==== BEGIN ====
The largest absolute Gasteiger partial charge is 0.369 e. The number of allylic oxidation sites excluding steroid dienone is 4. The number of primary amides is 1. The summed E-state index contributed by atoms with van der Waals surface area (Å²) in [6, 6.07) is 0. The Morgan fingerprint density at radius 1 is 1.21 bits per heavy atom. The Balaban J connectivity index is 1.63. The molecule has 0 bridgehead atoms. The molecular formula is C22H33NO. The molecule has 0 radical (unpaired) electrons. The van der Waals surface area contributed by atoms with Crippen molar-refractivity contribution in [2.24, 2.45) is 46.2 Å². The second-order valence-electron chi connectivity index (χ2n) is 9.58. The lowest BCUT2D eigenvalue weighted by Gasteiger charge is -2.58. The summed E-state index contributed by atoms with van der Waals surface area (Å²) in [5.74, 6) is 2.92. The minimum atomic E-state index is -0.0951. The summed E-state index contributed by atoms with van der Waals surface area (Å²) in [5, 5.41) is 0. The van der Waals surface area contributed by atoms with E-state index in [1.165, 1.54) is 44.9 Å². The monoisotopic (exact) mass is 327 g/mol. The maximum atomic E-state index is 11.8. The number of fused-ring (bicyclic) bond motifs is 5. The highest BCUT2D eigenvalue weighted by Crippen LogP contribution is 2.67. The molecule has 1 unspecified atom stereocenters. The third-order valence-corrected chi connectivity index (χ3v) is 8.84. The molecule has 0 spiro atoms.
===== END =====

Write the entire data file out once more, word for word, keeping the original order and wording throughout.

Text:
The largest absolute Gasteiger partial charge is 0.369 e. The number of allylic oxidation sites excluding steroid dienone is 4. The number of primary amides is 1. The summed E-state index contributed by atoms with van der Waals surface area (Å²) in [6, 6.07) is 0. The Morgan fingerprint density at radius 1 is 1.21 bits per heavy atom. The Balaban J connectivity index is 1.63. The molecule has 0 bridgehead atoms. The molecular formula is C22H33NO. The molecule has 0 radical (unpaired) electrons. The van der Waals surface area contributed by atoms with Crippen molar-refractivity contribution in [2.24, 2.45) is 46.2 Å². The second-order valence-electron chi connectivity index (χ2n) is 9.58. The lowest BCUT2D eigenvalue weighted by Gasteiger charge is -2.58. The summed E-state index contributed by atoms with van der Waals surface area (Å²) in [5.74, 6) is 2.92. The minimum atomic E-state index is -0.0951. The summed E-state index contributed by atoms with van der Waals surface area (Å²) in [5, 5.41) is 0. The van der Waals surface area contributed by atoms with E-state index in [1.165, 1.54) is 44.9 Å². The monoisotopic (exact) mass is 327 g/mol. The maximum atomic E-state index is 11.8. The number of fused-ring (bicyclic) bond motifs is 5. The highest BCUT2D eigenvalue weighted by Crippen LogP contribution is 2.67. The molecule has 1 unspecified atom stereocenters. The third-order valence-corrected chi connectivity index (χ3v) is 8.84. The molecule has 0 spiro atoms.